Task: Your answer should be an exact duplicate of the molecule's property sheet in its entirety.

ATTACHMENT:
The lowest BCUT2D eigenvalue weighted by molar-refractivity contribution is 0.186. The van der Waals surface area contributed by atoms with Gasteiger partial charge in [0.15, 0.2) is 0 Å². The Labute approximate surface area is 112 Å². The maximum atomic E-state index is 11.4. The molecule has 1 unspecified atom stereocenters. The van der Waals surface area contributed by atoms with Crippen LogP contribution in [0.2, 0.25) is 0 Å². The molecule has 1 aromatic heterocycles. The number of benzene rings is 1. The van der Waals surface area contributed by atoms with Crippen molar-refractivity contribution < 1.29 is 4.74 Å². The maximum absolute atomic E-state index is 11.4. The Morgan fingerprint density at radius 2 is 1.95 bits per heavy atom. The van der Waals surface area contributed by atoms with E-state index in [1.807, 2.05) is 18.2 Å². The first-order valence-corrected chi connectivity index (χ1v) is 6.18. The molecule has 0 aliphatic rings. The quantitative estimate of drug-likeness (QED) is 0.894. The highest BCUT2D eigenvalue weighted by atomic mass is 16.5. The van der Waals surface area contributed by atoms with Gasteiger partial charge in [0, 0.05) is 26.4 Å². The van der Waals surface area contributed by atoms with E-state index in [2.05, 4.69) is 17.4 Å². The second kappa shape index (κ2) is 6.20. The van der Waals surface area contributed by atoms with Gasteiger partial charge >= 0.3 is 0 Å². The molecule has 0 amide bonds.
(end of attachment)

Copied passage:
The lowest BCUT2D eigenvalue weighted by molar-refractivity contribution is 0.186. The van der Waals surface area contributed by atoms with Gasteiger partial charge in [0.15, 0.2) is 0 Å². The Labute approximate surface area is 112 Å². The maximum atomic E-state index is 11.4. The molecule has 1 unspecified atom stereocenters. The van der Waals surface area contributed by atoms with Crippen LogP contribution in [0.2, 0.25) is 0 Å². The molecule has 1 aromatic heterocycles. The number of benzene rings is 1. The van der Waals surface area contributed by atoms with Crippen molar-refractivity contribution < 1.29 is 4.74 Å². The maximum absolute atomic E-state index is 11.4. The Morgan fingerprint density at radius 2 is 1.95 bits per heavy atom. The van der Waals surface area contributed by atoms with E-state index in [1.807, 2.05) is 18.2 Å². The first-order valence-corrected chi connectivity index (χ1v) is 6.18. The molecule has 0 aliphatic rings. The quantitative estimate of drug-likeness (QED) is 0.894. The highest BCUT2D eigenvalue weighted by atomic mass is 16.5. The van der Waals surface area contributed by atoms with Gasteiger partial charge in [0, 0.05) is 26.4 Å². The van der Waals surface area contributed by atoms with E-state index in [2.05, 4.69) is 17.4 Å². The second kappa shape index (κ2) is 6.20. The van der Waals surface area contributed by atoms with Gasteiger partial charge >= 0.3 is 0 Å². The molecule has 0 amide bonds.